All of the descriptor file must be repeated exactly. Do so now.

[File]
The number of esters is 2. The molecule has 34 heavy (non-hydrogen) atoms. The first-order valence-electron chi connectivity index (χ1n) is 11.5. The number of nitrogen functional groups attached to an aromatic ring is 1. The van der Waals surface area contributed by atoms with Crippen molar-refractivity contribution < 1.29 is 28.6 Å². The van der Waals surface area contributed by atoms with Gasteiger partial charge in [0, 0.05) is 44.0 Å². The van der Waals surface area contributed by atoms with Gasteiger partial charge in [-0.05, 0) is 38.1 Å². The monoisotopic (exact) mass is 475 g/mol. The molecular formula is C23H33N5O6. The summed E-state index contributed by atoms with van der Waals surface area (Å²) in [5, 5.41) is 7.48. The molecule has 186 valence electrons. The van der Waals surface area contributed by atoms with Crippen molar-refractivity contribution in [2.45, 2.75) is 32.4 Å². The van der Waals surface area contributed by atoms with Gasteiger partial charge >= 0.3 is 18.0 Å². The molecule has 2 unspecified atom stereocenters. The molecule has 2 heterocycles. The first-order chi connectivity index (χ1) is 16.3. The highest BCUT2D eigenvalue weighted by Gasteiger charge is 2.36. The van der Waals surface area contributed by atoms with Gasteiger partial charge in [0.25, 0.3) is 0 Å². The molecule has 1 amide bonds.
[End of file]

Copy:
The number of esters is 2. The molecule has 34 heavy (non-hydrogen) atoms. The first-order valence-electron chi connectivity index (χ1n) is 11.5. The number of nitrogen functional groups attached to an aromatic ring is 1. The van der Waals surface area contributed by atoms with Crippen molar-refractivity contribution < 1.29 is 28.6 Å². The van der Waals surface area contributed by atoms with Gasteiger partial charge in [0, 0.05) is 44.0 Å². The van der Waals surface area contributed by atoms with Gasteiger partial charge in [-0.05, 0) is 38.1 Å². The monoisotopic (exact) mass is 475 g/mol. The molecular formula is C23H33N5O6. The summed E-state index contributed by atoms with van der Waals surface area (Å²) in [5, 5.41) is 7.48. The molecule has 186 valence electrons. The van der Waals surface area contributed by atoms with Crippen molar-refractivity contribution in [2.45, 2.75) is 32.4 Å². The van der Waals surface area contributed by atoms with Gasteiger partial charge >= 0.3 is 18.0 Å². The molecule has 2 unspecified atom stereocenters. The molecule has 2 heterocycles. The first-order chi connectivity index (χ1) is 16.3. The highest BCUT2D eigenvalue weighted by Gasteiger charge is 2.36. The van der Waals surface area contributed by atoms with Gasteiger partial charge in [0.25, 0.3) is 0 Å². The molecule has 1 amide bonds.